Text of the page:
2020-05-04: Installed Ozmoo 7.0, with support for MEGA65. [Show what has changed].
2020-03-19: Installed Ozmoo 6.0. [Show what has changed].
Ozmoo is a Z-code interpreter for the Commodore 64, 128, Plus/4 and the MEGA65. It was written by Johan Berntsson and Fredrik Ramsberg, and released in 2018 under the GPL 2.0 license, meaning it can be included with games which are given away or sold. Ozmoo supports Z-code versions 3, 4, 5 and 8. You can use this page to build the interpreter and bundle it with a game. There is more information on the project homepage on GitHub.
Ozmoo was designed to be bundled with a game, much in the same way as the original Infocom interpreters. To do this, you run a Ruby script called make.rb which is included in the Ozmoo distribution. It assembles the interpreter, taking into account the Z-code version and the options specified when calling make.rb, adds as much as possible of the Z-code file, compresses the result and stores it as a file on a disk image. It then stores all the parts of the story that the game may need to load during gameplay in raw sectors on the disk.
Ozmoo can be downloaded and used to build games on Windows, Linux and Mac OS X. As an alternative, we have set up this page where you can build games online. It doesn't support all the possibilities which Ozmoo offers, but enough to get started. Options which are currently not supported on this page include user-supplied custom fonts, custom key-mappings, virtual memory preloading optimization and custom stack size.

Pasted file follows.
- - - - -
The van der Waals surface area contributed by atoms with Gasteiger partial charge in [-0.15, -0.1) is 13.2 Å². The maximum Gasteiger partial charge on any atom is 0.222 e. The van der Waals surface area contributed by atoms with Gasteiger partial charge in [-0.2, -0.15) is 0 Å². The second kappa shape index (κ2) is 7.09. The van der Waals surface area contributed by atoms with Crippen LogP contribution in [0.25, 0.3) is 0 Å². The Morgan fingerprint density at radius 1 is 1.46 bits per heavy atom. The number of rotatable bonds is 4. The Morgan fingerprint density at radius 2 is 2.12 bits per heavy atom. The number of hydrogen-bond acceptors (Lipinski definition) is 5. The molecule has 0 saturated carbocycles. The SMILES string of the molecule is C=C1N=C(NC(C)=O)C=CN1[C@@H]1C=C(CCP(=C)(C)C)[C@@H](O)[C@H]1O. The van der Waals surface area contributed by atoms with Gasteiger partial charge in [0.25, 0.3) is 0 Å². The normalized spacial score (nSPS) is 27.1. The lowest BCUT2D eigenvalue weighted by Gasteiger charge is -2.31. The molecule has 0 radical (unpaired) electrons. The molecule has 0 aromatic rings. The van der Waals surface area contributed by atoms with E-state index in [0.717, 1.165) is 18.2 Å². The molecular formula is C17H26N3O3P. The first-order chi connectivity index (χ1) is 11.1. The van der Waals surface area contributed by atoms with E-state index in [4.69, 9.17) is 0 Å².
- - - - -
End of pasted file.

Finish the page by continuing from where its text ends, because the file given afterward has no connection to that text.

Z-code files typically have names ending with .dat, .z3, .z4, .z5 or .z8. They can mainly be found in Infocom games (yes, you can grab a .dat file from say Zork 1 for MS-DOS and use it to build a version for C64 with Ozmoo!) and on if-archive. Z-code files produced by Infocom are usually quite fast on Ozmoo. Z-code files produced by Inform 5 or Inform 6 may at least be fast enough to be fun, but it depends on how much processing they do. Z-code files produced by Inform 7 or Dialog are pretty much guaranteed to be horribly slow. There is also ZILF, a modern compiler for ZIL, the language Infocom used to write their games. Z-code files produced by ZILF should typically play just fine on Ozmoo.